Africa’s climate change policy entrapment

Monitoring the impact of climate change on Kenyan agriculture.

Africa has been showering the rest of the world with continuous news on updates to their climate change policy, among them a promise of large-scale restoration lasting decades, but the benefits of these efforts should not be accepted so simplistically. Just within the previous month, Africa has pledged numerous climate change policies with the help of various international organizations, notably the World Bank and the World Resources Institute. At the United Nations climate talks, African leaders pledged to replant 100 million hectares of forest and restore degraded forests tree by tree by 2030. In early November, the World Bank promised at least US16 billion in funding to launch the “Africa Climate Business Plan” intended to provide an extra boost to Africa’s climate change efforts by laying out investment plans to benefit indigenous communities, infrastructure building and community bonding. While efforts like these are among the countless examples of help offered to Africa today, the general direction of Africa’s climate change policies can be said to be worrying due to the overrepresentation of international bodies and their tendency to decide what’s best for Africa, a continent from which they are relatively detached.

The above plans sound good on paper and in official media representations, and support for them is in no small part from the corporate and private sectors who are eager to treat the climate change industry as an opportunity to cash in. The World Bank disguises its economic hegemony on Africa using large amounts of money which immediately garner praises, but the reality is that not a pittance of this funding will come under the autonomy of African leaders and organisations themselves, because at the heart of aid is conditionality. In exchange for funding, Africa has to follow prescribed economic policies laid out by international bodies which include cutting back the involvement of local family businesses which are perceived as insensible, backward and overly-polluting, or putting contractionary monetary policies during financial crisis which serves to widen inequality further. Such efforts also include attempts to improve the agricultural practices of African farmers by adopting Fair Trade among others, and using more efficient water spraying techniques and High Yielding varieties (HYVs). These efforts to “protect” African farmers are quite hypocritical, as more often than not it is large agricultural firms like General Foods and Monsanto who fund these programs, and their HYV seeds come with patents which require farmers to pay exorbitant fees of many times their income to renew contracts each year. The seeds also cannot function without the same brand of fertiliser which is unaffordable for most families. Already, hundreds of farmers have been forced into desperation and, saddled with debts, commited suicide.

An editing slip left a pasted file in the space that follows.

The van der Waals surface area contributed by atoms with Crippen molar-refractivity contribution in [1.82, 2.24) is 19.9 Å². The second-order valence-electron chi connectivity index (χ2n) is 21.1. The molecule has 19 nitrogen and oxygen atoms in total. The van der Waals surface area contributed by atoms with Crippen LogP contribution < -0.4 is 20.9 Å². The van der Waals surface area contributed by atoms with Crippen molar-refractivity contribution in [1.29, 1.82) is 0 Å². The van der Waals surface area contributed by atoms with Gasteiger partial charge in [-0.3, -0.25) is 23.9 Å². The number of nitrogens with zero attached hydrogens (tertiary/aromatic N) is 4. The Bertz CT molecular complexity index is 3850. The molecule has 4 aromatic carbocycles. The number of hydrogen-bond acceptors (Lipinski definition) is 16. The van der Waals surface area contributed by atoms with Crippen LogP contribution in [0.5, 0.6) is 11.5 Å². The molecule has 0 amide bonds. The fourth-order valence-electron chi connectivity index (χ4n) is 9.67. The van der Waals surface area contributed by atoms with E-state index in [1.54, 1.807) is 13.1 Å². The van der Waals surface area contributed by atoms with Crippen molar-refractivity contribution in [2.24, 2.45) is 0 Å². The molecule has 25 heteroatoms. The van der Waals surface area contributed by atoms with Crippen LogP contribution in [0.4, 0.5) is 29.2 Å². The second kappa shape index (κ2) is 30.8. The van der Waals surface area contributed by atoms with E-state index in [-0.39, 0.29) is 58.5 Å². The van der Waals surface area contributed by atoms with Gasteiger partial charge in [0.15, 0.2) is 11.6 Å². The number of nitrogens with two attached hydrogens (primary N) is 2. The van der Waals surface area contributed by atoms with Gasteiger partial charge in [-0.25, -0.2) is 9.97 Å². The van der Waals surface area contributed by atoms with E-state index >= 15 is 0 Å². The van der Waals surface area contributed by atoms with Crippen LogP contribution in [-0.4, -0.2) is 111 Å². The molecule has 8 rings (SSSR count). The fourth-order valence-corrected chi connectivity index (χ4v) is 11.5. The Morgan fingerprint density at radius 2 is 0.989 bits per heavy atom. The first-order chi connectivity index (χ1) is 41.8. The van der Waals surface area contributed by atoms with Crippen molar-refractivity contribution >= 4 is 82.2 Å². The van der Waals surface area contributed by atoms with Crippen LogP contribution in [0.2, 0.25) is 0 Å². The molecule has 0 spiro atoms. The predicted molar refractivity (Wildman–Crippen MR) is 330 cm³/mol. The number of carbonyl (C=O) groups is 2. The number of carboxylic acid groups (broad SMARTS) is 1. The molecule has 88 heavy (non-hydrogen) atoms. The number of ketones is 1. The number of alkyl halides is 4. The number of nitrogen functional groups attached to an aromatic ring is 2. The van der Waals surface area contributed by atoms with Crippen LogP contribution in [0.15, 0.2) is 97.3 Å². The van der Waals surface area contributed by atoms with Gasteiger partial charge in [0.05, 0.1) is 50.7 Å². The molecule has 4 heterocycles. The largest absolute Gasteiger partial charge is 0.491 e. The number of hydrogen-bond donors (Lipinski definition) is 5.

More ridiculously, international agencies seem to be ignorant of the fact that they are very much involved in the ongoing climate change crisis, and attempt to circulate the blame to poorer countries who are simply being exploited in their factories. Industrialised countries in the West with advanced service sectors rely on labour-intensive manufacturing in many parts of the Global South, whom climate change hits the hardest. There has not been much acknowledgement that most of the poor countries’ pollution does not belong to their domestic industries but to affiliations and new branches of F500 firms headquartered in the USA and UK in particular. Yet world leaders have the audacity to assert that Africa has been lacking in responsibility in polishing up their climate policies, as seen from some of their comments on Africa’s pledge to restore 100 million hectares. The message is that Africa and other poorer countries do not have the initiative to improve themselves, but it is beyond difficult for them to do so if an alarming number of international firms rely on their low cost of labour for production. Indeed, it is these firms who are mostly involved in deforestation to clear land in the first place. It is clever of world leaders to praise Africa while simultaneously degrading them by mentioning both their pledges to restoration and their historical lack of responsibility in climate change efforts, but audiences like you and me should be wary of being tricked by scheming political maneuvers which aim to hide the truth.

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